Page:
As a measly first semester freshman at TCU, Cultural Routes seemed like a looming giant that was oft whispered about but rarely openly discussed. “CR” was the experience of legends; everyone who had gone on it had been the best of the best, so the way I saw it, there was no way I was going to be accepted. I wanted to apply, but I didn’t think I’d get it. It wasn’t until the day the application was due that I decided the opportunity was too good to pass up. I clicked on the link, filled out the questions in approximately an hour, and turned it in probably thirty minutes before it was due. I felt regret the minute I hit the submit button, but after that I refused to give it a second thought. I didn’t get it, but at least I applied. Now I could at least tell my mom I tried.
It wasn’t until I was 7 hours into driving home from school, going thirty over in a desperate attempt to escape the semi-trucks that seemed to be trying really hard to run me down, that CR crossed my mind again. The soft ‘ding’ of an email startled me out of my road trip daze, and I glanced at the screen to see the words “PITCOCK, RONALD” in the scrolling bar across the top. I panicked and threw my phone at my sister, who clicked on the link and read the email aloud. The words hung in mid-air, so dense with meaning they almost felt tangible. Then my sister erupted into cheers and called our parents to tell them the good news, but there was suddenly a thickness in my brain, and I couldn’t hear the congratulations over the sound of my own confusion. I got invited to Cultural Routes? But…why?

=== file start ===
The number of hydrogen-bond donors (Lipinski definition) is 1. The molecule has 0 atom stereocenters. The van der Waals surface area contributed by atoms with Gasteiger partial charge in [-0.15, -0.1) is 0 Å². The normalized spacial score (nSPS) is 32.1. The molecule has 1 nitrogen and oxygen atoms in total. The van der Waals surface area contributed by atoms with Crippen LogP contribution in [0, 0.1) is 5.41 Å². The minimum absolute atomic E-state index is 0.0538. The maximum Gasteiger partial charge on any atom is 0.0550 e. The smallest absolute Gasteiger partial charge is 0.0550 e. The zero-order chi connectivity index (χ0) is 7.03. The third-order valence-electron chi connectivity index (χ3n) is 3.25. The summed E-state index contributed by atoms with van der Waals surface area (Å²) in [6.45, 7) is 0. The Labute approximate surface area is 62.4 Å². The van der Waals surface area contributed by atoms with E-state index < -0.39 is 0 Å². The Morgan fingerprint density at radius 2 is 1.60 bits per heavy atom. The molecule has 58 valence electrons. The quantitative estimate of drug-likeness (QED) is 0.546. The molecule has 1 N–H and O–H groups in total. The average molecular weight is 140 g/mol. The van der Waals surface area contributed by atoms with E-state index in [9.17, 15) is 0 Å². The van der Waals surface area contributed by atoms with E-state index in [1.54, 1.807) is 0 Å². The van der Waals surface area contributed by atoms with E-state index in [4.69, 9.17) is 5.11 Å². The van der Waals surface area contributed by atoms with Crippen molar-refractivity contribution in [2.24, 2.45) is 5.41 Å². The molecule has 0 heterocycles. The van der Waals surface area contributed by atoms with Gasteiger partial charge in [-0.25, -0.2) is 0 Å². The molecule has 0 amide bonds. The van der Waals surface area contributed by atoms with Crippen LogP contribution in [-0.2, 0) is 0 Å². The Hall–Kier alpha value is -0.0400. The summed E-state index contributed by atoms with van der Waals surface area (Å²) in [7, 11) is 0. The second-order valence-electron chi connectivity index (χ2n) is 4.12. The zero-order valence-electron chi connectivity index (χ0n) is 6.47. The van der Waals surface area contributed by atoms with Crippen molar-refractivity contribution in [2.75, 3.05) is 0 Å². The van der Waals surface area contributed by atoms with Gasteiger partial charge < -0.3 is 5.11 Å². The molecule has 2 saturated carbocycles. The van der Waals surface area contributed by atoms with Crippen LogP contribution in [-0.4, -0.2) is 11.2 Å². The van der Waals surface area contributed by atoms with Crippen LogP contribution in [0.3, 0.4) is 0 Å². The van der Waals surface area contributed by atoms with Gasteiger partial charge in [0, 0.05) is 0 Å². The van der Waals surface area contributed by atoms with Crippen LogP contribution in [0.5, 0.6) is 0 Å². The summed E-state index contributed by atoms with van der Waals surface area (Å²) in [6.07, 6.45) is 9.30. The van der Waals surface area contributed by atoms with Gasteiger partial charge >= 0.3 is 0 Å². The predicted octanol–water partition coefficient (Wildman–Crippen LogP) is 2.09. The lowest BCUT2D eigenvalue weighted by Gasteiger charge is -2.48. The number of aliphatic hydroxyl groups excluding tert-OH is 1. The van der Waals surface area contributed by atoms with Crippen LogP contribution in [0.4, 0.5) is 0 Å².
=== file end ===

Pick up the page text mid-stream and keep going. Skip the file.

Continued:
I’m really glad that’s the first question I thought of, because apparently I never actually get an answer to it. Ironic.
I’m excited about many things that are to come: the unique history of the cities, the distinct cultures, the food. The art and literature are already being heavily researched. I’m eager to learn about new and exciting things in such a unique environment and with people I may not otherwise know. But I’m also ready to be challenged and forced outside of my comfort zone. There’s a very good chance I will find myself in situations that I won’t know how to handle, but it’s important that I experience them so I learn how to manage things I might not otherwise face.
I’m so happy to be part of such an amazing group of people and to have such a great opportunity. I can’t wait to get to know everyone better and to take on Europe in just a few short weeks. And I can’t wait to keep asking Dr. P questions that he can’t answer.